Institute for Justice and Democracy in Haiti

Women’s Human Rights Are Key to Successful Reconstruction in Haiti


In the traumatic weeks after the earthquake that struck Haiti on January 12, survivors have endured the loss of loved ones, severe injuries, shortages of food and water, collapsed homes and constant fear of renewed aftershocks. Through it all, we have witnessed the dignity and resilience of the Haitian people and the solidarity of women’s rights activists throughout the region and the world. Haitians have dug neighbors out of collapsed buildings, cared for orphaned children and shared dwindling food supplies. A network of women’s organizations—in Haiti, the Dominican Republic, the broader Latin American and Caribbean region and around the world—have come together with MADRE to provide urgent medical aid and reproductive healthcare, document human rights abuses and give Haitian women the means to raise their voices.

Today, as disaster response shifts from the search-and-rescue phase to rebuilding and reconstruction, Haiti is at a crossroad. It could recreate the status quo ante of economic misery, predatory government and widespread human rights abuses; or rebuild in ways that promote human rights and true development, including much-needed resiliency to disaster.

Realizing the latter vision will require the effective participation of Haitian women in the rebuilding process. In a society devastated by disaster, the opportunity to participate in relief and reconstruction efforts is a means to empowerment through access to jobs, resources and skills-training. Participation in the reconstruction process must therefore include Haitian community-based and women’s organizations, which represent the majority of the population, those most deeply impacted by the disaster and those who have been historically excluded from decision-making in Haiti.

Right now, there is a window of opportunity to ensure that Haiti’s reconstruction process upholds the full range of women’s human rights and uses gender awareness as a starting point for successful recovery efforts. Nothing less than the future of Haiti is at stake.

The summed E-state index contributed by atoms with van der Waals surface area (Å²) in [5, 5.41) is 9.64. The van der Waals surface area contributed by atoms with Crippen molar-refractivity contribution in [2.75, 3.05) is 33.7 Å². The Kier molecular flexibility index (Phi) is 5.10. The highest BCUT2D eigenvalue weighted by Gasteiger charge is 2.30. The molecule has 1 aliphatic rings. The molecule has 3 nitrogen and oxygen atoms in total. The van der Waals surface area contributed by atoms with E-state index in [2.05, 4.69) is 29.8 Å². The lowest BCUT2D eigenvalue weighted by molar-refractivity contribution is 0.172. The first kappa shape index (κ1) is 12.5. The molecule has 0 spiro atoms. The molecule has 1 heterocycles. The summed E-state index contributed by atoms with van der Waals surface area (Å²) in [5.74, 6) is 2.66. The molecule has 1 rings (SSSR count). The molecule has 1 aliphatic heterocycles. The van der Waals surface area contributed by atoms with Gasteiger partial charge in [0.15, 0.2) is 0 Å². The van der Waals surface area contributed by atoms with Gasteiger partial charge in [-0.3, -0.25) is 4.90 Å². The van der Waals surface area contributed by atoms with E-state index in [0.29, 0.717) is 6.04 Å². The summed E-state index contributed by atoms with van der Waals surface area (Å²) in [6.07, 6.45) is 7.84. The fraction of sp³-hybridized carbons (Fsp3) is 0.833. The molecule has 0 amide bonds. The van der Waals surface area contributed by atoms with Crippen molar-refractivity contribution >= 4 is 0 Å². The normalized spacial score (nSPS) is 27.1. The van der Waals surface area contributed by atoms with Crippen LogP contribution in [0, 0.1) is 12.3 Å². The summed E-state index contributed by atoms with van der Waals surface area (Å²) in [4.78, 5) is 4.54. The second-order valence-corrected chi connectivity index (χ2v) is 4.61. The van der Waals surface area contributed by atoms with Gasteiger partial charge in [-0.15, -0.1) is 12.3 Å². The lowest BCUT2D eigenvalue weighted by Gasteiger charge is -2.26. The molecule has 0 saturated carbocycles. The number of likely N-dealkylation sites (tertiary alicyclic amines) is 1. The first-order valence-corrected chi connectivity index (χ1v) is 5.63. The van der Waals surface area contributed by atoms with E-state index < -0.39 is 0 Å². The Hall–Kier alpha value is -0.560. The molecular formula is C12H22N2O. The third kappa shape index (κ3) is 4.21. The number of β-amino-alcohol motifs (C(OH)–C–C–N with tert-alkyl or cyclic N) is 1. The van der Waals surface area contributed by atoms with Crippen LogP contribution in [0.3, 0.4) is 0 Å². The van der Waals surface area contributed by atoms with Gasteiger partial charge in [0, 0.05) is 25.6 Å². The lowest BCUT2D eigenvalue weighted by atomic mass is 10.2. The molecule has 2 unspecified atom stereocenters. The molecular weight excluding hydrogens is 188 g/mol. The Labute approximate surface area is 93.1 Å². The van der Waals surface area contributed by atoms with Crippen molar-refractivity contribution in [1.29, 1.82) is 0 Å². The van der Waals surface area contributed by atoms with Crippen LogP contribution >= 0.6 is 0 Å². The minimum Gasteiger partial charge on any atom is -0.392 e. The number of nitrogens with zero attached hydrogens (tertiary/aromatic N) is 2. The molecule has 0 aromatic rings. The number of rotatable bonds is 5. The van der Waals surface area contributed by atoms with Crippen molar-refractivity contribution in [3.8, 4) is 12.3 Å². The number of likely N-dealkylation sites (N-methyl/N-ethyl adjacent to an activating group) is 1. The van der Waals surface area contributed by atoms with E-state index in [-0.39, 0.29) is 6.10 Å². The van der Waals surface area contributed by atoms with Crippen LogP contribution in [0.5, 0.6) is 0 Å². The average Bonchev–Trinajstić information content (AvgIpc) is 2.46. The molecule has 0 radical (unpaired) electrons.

Women’s Organizations Must Play Leadership Roles

After such a disaster, women are confronted with many challenges. They face an increased risk of sexual abuse and violence, particularly at the hands of an intimate partner. They lose essential access to reproductive healthcare services. They may be denied property rights to rebuilt homes. They may be passed over in aid distributions that target male heads-of-household. Haitian women’s organizations are uniquely positioned to recognize and respond to these threats, which may go unnoticed if a so-called “gender-neutral” approach is adopted for humanitarian aid and reconstruction.

Reconstruction efforts that operate in partnership with community-based women’s organizations can mobilize Haitian women’s expertise—as first-responders, caregivers, farmers, teachers, healthcare providers, income-earners and human rights defenders—in the service of broader efforts to rebuild communities. Women can and must play leadership roles, drawing from their knowledge of environmental resources to support agriculture or tapping into informal but vibrant social networks to efficiently direct needed support to the most vulnerable, including children and the elderly.

For decades, MADRE has worked with local women’s organizations in Haiti and worldwide, partnering with them to meet urgent community needs in ways that advance human rights and social justice for the long-term. This is the model for successful reconstruction in Haiti today.

Though international donors are preparing for an aid pledging conference in March, now is the time to prioritize and integrate gender into Haiti’s reconstruction process.

MADRE calls on all parties to the reconstruction process, including the Haitian government, foreign governments, the United Nations and non-governmental agencies to:

  • Consult with and include Haitian women’s organizations in the design, implementation, monitoring and evaluation of all relief and reconstruction programs;
  • Operate within a human rights framework, upholding principles of transparency, accountability, capacity development, participation and non-discrimination;
  • Adopt relevant provisions of UN Security Council Resolution 1325, which calls for the full participation of women at all levels of reconstruction.

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